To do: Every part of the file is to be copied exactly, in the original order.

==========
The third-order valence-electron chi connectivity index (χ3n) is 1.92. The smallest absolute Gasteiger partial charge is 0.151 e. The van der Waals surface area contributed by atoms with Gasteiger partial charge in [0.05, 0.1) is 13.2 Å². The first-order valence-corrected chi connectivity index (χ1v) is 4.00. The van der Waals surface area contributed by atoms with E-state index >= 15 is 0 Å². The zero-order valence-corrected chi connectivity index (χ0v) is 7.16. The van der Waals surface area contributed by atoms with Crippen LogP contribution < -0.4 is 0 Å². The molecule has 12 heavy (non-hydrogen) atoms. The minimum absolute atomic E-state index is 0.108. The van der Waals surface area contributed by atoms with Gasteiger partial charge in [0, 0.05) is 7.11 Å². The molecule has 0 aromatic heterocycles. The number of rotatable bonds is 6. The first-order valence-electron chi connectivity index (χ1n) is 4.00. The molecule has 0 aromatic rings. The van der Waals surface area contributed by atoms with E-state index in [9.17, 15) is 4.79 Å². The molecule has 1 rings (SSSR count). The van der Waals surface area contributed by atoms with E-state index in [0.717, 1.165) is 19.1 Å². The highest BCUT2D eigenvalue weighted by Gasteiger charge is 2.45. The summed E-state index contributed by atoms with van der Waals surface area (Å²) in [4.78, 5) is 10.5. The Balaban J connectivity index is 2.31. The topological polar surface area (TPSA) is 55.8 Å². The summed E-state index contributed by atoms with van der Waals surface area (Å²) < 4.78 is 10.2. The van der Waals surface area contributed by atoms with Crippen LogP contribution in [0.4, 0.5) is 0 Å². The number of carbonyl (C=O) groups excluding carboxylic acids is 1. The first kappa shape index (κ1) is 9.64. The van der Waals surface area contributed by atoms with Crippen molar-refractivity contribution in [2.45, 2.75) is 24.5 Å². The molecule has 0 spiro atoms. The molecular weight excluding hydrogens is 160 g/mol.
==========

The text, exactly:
The third-order valence-electron chi connectivity index (χ3n) is 1.92. The smallest absolute Gasteiger partial charge is 0.151 e. The van der Waals surface area contributed by atoms with Gasteiger partial charge in [0.05, 0.1) is 13.2 Å². The first-order valence-corrected chi connectivity index (χ1v) is 4.00. The van der Waals surface area contributed by atoms with E-state index >= 15 is 0 Å². The zero-order valence-corrected chi connectivity index (χ0v) is 7.16. The van der Waals surface area contributed by atoms with Crippen LogP contribution < -0.4 is 0 Å². The molecule has 12 heavy (non-hydrogen) atoms. The minimum absolute atomic E-state index is 0.108. The van der Waals surface area contributed by atoms with Gasteiger partial charge in [0, 0.05) is 7.11 Å². The molecule has 0 aromatic heterocycles. The number of rotatable bonds is 6. The first-order valence-electron chi connectivity index (χ1n) is 4.00. The molecule has 0 aromatic rings. The van der Waals surface area contributed by atoms with E-state index in [9.17, 15) is 4.79 Å². The molecule has 1 rings (SSSR count). The van der Waals surface area contributed by atoms with E-state index in [0.717, 1.165) is 19.1 Å². The highest BCUT2D eigenvalue weighted by Gasteiger charge is 2.45. The summed E-state index contributed by atoms with van der Waals surface area (Å²) in [4.78, 5) is 10.5. The Balaban J connectivity index is 2.31. The topological polar surface area (TPSA) is 55.8 Å². The summed E-state index contributed by atoms with van der Waals surface area (Å²) < 4.78 is 10.2. The van der Waals surface area contributed by atoms with Crippen LogP contribution in [0.4, 0.5) is 0 Å². The number of carbonyl (C=O) groups excluding carboxylic acids is 1. The first kappa shape index (κ1) is 9.64. The van der Waals surface area contributed by atoms with Crippen molar-refractivity contribution in [2.45, 2.75) is 24.5 Å². The molecule has 0 spiro atoms. The molecular weight excluding hydrogens is 160 g/mol.